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The benefits of short term care

There are a few different options available if you only need support for a short period of time. These include supports to help restore your independence, for example after an illness or injury, or to give you or your carer a short break.

Last updated: June 23rd 2022
Depending on your needs and circumstances, short term care can help (re)gain your independence (Source: Shutterstock)

Depending on your needs and circumstances, short term care can help (re)gain your independence (Source: Shutterstock)

Key points:

  • If you only require assistance for a short period of time to get your confidence and independence back, there are a number of short term options available to help you
  • Short term options generally run over several weeks to help you get back into the swing of things
  • These short term options aim to reduce the likelihood of you requiring higher level care or moving into a nursing home

Types of short term care available

What type of short term care is best for you will depend on your circumstances and the level of assistance you need, but all programs are aimed to help you regain your independence, build strength or develop skills so you can continue to live well at home.

​Short Term Restorative Care

If you have been sick or had a fall and your mobility is temporarily impaired, you may benefit from the Short Term Restorative Care (STRC) program to help restore independence.

The program focuses on regaining wellbeing and independence over a short period of time, with a maximum of eight weeks.

Working with a team of professionals, this flexible care option aims to reverse or slow functional decline and help improve your health and wellbeing to avoid you needing to access ongoing home care services or even residential care.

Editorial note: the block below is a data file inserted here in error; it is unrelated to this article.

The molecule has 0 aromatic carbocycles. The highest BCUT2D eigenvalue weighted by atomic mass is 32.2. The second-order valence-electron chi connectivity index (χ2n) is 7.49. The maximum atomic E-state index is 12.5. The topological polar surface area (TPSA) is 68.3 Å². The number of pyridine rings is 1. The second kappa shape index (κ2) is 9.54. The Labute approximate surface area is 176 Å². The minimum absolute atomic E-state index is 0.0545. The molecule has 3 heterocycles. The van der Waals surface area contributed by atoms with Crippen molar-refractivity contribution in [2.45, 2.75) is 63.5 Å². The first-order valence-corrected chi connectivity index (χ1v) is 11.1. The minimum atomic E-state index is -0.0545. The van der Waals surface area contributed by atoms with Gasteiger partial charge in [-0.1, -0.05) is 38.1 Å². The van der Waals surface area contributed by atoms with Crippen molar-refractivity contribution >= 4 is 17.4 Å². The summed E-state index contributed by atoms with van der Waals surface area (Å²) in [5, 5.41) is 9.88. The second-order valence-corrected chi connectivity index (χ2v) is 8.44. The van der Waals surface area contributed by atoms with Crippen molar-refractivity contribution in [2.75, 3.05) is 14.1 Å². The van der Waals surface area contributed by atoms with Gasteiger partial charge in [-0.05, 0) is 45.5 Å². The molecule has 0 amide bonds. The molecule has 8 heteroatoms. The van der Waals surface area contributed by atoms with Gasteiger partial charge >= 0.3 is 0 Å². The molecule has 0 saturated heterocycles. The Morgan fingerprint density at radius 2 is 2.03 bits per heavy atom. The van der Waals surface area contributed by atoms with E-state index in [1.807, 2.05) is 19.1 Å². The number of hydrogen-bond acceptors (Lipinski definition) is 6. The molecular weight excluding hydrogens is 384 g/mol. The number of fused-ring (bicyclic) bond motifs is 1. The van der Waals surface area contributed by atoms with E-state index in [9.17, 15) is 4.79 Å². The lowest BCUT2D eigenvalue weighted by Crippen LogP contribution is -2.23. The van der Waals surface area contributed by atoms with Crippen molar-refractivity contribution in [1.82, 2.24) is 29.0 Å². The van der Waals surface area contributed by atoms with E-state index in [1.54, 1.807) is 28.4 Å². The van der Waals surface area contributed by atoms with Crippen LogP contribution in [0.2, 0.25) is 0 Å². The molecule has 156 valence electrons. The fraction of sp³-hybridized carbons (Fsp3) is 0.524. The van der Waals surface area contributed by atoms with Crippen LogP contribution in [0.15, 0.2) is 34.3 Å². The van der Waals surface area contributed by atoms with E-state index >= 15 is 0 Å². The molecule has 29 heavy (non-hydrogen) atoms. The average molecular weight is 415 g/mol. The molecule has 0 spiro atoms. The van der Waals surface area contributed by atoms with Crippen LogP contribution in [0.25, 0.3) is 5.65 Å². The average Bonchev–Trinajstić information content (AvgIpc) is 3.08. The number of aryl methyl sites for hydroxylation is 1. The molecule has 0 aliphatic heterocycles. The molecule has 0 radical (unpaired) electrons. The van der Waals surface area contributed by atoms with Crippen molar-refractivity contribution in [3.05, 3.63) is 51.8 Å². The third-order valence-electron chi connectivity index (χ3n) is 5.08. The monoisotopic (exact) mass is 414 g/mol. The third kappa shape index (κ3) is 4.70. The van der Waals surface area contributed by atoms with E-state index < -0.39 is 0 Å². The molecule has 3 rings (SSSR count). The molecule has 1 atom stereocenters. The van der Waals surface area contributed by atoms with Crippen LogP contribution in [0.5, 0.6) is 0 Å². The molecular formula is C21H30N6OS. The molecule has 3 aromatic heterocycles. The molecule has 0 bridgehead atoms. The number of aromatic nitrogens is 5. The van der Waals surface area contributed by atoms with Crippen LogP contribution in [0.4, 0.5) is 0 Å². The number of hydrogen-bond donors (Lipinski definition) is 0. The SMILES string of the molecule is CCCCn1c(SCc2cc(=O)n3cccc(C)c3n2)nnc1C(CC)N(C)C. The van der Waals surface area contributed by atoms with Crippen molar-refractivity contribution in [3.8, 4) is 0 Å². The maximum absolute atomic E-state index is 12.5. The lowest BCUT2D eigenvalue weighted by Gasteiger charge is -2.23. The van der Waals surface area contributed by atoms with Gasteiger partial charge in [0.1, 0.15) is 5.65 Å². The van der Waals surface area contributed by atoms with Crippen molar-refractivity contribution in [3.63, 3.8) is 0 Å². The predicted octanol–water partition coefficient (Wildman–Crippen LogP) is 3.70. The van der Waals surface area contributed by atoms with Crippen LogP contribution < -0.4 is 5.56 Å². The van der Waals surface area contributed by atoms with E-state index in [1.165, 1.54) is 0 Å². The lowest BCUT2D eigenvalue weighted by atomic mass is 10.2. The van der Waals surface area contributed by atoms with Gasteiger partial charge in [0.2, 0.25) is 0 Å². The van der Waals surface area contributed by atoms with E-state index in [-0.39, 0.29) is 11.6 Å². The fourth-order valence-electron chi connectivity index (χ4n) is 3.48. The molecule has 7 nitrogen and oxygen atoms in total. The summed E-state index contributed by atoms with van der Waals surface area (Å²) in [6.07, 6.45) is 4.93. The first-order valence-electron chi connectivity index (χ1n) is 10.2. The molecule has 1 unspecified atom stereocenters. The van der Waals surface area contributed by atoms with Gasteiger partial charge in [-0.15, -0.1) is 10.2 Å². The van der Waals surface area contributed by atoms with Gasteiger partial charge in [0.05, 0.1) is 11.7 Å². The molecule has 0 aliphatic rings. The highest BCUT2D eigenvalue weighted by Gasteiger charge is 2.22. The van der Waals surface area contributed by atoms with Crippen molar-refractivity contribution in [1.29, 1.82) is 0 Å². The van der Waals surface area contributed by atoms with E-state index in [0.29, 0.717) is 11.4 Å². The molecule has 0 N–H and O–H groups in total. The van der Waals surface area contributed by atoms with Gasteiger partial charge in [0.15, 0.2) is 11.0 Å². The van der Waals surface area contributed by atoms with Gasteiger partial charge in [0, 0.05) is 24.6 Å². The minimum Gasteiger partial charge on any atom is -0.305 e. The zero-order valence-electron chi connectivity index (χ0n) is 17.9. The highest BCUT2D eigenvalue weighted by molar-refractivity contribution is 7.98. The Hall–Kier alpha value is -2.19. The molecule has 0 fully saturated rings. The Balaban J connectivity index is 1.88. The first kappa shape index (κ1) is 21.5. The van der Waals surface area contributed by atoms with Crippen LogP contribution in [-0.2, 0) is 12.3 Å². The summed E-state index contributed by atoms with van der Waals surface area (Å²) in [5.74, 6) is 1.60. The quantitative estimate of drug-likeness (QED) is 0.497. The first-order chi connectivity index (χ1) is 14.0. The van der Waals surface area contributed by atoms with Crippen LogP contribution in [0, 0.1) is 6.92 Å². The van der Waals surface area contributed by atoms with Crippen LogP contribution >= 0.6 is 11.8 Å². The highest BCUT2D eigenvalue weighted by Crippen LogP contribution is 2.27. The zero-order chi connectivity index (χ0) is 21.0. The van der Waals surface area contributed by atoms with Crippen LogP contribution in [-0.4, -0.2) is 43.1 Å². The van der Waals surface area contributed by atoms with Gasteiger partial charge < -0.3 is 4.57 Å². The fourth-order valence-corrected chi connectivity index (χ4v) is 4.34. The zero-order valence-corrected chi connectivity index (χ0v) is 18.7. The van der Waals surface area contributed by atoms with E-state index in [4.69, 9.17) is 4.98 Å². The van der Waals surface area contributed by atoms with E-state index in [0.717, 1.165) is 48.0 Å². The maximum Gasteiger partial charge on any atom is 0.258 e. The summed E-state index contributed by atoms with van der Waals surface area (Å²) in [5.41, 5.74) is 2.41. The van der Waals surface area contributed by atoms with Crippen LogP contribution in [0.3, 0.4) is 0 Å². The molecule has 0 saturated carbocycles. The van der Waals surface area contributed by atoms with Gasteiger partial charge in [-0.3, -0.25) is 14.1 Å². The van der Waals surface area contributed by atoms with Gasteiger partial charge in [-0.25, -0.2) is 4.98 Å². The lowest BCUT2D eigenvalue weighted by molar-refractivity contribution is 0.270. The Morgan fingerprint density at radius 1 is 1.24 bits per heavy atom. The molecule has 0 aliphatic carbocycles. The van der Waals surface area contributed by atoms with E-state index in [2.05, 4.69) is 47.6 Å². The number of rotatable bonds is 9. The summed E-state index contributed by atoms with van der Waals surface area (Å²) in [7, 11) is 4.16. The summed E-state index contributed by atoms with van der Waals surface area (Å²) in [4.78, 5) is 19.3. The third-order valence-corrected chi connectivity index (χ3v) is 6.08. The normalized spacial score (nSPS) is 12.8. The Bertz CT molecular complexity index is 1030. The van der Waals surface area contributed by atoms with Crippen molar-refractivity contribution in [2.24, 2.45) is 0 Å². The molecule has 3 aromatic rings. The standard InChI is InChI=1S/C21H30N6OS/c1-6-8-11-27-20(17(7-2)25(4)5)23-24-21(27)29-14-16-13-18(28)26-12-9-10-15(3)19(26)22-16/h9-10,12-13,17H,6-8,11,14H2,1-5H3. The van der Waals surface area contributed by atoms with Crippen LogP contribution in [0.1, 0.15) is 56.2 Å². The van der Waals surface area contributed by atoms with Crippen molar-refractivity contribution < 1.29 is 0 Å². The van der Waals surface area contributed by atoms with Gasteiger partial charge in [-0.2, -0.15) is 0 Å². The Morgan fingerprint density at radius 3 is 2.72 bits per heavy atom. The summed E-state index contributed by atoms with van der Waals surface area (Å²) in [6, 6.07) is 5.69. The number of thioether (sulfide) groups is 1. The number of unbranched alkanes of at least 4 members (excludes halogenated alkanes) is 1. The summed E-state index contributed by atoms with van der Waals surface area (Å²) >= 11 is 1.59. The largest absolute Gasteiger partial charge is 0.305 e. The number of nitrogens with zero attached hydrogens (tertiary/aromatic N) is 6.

The service is tailored to your specific needs and can help you build physical strength and develop the skills to adjust to the differences in your abilities.

This could involve activities and exercises that will benefit your mobility or could result in home modifications to make everyday tasks more manageable.

STRC services can be delivered in your own home or in a nursing home but you will need to undergo an aged care assessment before you can access services to make sure you are eligible.

This assessment is done by the Aged Care Assessment Team/Service (ACAT/S) and is only valid for six months.

Transition care

The Transition Care Program provides short term support and assistance to help improve your independence and confidence at the end of a hospital stay.

The program often includes low intensity therapy, such as physiotherapy and occupational therapy, personal care like help with showering or transport to appointments, and also nursing support. It provides goal oriented, time limited and therapy focused care either in your own home or in an alternative non-hospital environment, which may be an aged care home.

Transition care is delivered by approved providers who will offer a package of services helping you to regain strength and confidence so you can transition back to living independently in your own home.